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Chinese to English: Excerpt from a summary of the 2010 CASS Institute of Archaeology’s Young Scholars Academic Forum General field: Social Sciences Detailed field: Archaeology
Source text - Chinese 最后吕鹏博士作了题为“广西邕江流域贝丘遗址的动物考古学”的报告。报告是对距今10000—6000年的邕江流域河岸型贝丘遗址进行的系统和综合的动物考古学研究。报告首先对贝丘遗址的概念进行了界定，并对国际和国内贝丘遗址发现和研究史进行回顾。其次，对于贝丘遗址的研究方法进行归纳，对研究思路和方法也进行了说明。第三，是邕江流域贝丘遗址群出土动物遗骸鉴定和研究结果展示。
Translation - English The final paper was presented by Dr. Lu Peng. In his report “The Zooarchaeological Study of a Shell Midden Site in the Yong River Basin in Guangxi Province”, he discussed the results of the systematic and comprehensive zooarchaeological research that had been conducted at a 6,000 to 10,000-year-old shell midden site situated on the banks of the Yong River.
He began by defining the term "shell midden site" and providing an overview of the discovery and research of shell midden sites in China and abroad. Dr. Lu then gave a summary of the research methods and theories employed in the study of shell midden sites before moving on to the subject of the identification and study of the animal remains excavated at the Yong River site.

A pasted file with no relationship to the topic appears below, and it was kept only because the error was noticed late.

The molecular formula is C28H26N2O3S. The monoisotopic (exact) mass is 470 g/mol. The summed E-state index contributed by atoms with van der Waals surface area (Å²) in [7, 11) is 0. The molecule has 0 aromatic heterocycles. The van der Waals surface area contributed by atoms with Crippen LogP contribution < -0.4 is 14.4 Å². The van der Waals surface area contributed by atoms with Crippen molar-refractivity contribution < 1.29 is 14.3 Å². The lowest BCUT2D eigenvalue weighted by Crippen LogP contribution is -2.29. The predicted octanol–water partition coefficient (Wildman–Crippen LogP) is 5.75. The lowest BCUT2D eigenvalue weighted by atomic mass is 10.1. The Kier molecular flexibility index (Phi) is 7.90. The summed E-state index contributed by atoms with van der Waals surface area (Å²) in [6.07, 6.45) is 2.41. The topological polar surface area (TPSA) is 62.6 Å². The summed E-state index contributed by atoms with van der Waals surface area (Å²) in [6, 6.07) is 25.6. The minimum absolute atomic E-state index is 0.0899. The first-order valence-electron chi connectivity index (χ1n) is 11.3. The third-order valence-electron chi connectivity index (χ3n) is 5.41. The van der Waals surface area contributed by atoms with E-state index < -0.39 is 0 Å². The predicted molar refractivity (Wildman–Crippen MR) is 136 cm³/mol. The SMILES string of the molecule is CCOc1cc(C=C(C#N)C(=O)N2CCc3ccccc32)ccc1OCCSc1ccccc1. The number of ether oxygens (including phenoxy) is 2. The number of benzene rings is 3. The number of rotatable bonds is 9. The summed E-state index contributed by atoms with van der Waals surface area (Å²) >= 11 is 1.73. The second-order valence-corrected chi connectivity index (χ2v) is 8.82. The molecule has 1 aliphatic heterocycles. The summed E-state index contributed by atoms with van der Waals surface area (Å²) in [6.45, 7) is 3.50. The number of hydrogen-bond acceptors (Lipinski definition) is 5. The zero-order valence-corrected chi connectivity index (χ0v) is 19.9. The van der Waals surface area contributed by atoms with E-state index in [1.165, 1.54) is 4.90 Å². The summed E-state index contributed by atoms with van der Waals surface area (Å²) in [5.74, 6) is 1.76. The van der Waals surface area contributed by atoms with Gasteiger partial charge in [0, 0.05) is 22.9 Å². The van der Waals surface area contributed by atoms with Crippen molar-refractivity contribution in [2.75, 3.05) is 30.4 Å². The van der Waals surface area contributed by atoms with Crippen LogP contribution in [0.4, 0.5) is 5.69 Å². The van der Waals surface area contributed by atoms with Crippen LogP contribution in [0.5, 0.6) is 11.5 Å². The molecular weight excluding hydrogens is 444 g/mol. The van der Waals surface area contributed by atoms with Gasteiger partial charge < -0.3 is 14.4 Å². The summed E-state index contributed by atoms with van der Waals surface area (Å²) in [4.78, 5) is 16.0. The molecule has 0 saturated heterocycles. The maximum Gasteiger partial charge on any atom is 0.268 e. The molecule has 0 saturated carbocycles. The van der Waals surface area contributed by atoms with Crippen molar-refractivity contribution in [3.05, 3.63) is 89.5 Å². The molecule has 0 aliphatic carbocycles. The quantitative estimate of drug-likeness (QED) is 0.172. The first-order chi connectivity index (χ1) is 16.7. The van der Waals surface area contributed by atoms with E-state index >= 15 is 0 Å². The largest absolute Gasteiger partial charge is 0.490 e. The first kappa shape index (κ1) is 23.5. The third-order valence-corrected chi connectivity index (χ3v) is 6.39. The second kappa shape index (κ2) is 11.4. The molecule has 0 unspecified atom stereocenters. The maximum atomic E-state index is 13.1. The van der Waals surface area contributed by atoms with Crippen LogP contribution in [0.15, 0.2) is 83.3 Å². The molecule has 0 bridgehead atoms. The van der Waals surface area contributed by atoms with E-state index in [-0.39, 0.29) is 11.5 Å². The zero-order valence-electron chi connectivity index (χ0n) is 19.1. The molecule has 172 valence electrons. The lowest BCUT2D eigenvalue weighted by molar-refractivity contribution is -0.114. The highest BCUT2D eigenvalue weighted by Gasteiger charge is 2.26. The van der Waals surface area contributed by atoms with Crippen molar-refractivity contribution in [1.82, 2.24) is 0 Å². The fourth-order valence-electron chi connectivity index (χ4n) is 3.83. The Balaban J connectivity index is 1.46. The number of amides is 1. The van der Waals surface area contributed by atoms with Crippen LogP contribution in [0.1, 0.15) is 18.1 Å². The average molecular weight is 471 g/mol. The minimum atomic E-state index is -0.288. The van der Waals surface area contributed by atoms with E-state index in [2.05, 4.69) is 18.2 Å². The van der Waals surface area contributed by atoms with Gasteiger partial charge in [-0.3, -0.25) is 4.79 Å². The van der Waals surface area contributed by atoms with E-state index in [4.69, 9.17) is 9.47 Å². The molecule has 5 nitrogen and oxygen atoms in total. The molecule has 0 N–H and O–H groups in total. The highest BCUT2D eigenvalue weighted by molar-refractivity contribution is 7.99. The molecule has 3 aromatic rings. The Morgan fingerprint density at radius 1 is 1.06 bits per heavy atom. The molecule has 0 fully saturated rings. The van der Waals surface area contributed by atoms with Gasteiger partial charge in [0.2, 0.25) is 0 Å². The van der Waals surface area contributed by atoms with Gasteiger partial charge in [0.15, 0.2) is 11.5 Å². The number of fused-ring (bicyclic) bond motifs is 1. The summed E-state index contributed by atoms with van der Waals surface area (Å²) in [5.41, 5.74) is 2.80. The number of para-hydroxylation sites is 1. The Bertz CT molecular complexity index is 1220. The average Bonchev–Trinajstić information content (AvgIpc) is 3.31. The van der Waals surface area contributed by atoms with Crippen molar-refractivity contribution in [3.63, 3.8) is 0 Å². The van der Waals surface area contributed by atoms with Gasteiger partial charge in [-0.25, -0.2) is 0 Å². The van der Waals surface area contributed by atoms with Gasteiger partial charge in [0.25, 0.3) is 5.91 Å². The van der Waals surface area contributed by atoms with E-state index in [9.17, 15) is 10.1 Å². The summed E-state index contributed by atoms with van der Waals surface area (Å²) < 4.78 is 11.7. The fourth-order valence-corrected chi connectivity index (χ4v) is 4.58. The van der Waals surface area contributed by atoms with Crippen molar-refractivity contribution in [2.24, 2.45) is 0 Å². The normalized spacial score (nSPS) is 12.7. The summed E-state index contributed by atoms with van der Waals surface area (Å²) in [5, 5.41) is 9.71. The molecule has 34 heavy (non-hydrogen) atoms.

Chinese to English: Translated news article for the Institute of Archaeology, Chinese Academy of Social Sciences General field: Social Sciences Detailed field: Archaeology
Source text - Chinese 2010年10月26日下午，意大利那不勒斯东方大学亚洲研究系葛嶷教授（Prof.Bruno Genito）应邀在中国社会科学院考古所八楼多媒体会议室做了题为“草原考古：工作、方法和策略”的讲座。葛嶷教授主要是研究铁器时代的伊朗艺术和考古，同时也研究欧亚草原的游牧文化。1985年-1996年在匈牙利萨尔瓦兹（Szarvas）主持过一个游牧文化的区域考古研究。1992年在意大利主持过一个大型的国际欧亚草原考古会议，很多国家的学者出席了这个会议，介绍了他们的研究成果。1994年出版了会议论文集。有意思的是，这个论文集的题目也叫““草原考古：方法和策略””。以上这两项工作，在上个世纪九十年代后，欧亚草原考古新一轮研究热潮的发展历史上，都具有一定的先驱意义。2000年，葛嶷教授应中国社会科学院及考古研究所的邀请，曾到中国进行访问，并参观了考古研究所在陕西和河南的一些考古工地。之后，葛嶷教授和中国的考古院校和机构建立了合作关系，多次到中国参加会议和进行考察。